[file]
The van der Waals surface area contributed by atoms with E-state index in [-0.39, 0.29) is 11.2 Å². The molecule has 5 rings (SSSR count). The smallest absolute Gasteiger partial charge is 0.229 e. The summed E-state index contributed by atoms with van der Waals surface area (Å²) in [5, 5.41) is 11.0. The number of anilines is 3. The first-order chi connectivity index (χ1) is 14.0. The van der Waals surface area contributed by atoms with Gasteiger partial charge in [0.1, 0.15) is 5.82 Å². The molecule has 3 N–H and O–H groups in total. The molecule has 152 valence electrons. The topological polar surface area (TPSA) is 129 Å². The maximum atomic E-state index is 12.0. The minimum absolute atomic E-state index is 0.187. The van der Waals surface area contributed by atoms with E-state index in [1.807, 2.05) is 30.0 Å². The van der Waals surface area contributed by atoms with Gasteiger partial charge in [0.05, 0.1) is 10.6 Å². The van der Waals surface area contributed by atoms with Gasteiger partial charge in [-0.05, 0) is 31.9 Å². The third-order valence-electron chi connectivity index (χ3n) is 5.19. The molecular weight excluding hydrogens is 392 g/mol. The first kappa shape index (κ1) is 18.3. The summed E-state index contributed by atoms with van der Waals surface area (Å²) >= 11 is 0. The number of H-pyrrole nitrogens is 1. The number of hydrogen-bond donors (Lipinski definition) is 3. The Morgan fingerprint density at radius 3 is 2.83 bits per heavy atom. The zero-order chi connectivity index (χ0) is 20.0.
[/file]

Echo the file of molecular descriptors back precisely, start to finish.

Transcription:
The van der Waals surface area contributed by atoms with E-state index in [-0.39, 0.29) is 11.2 Å². The molecule has 5 rings (SSSR count). The smallest absolute Gasteiger partial charge is 0.229 e. The summed E-state index contributed by atoms with van der Waals surface area (Å²) in [5, 5.41) is 11.0. The number of anilines is 3. The first-order chi connectivity index (χ1) is 14.0. The van der Waals surface area contributed by atoms with Gasteiger partial charge in [0.1, 0.15) is 5.82 Å². The molecule has 3 N–H and O–H groups in total. The molecule has 152 valence electrons. The topological polar surface area (TPSA) is 129 Å². The maximum atomic E-state index is 12.0. The minimum absolute atomic E-state index is 0.187. The van der Waals surface area contributed by atoms with E-state index in [1.807, 2.05) is 30.0 Å². The van der Waals surface area contributed by atoms with Gasteiger partial charge in [0.05, 0.1) is 10.6 Å². The van der Waals surface area contributed by atoms with Gasteiger partial charge in [-0.05, 0) is 31.9 Å². The third-order valence-electron chi connectivity index (χ3n) is 5.19. The molecular weight excluding hydrogens is 392 g/mol. The first kappa shape index (κ1) is 18.3. The summed E-state index contributed by atoms with van der Waals surface area (Å²) >= 11 is 0. The number of H-pyrrole nitrogens is 1. The number of hydrogen-bond donors (Lipinski definition) is 3. The Morgan fingerprint density at radius 3 is 2.83 bits per heavy atom. The zero-order chi connectivity index (χ0) is 20.0.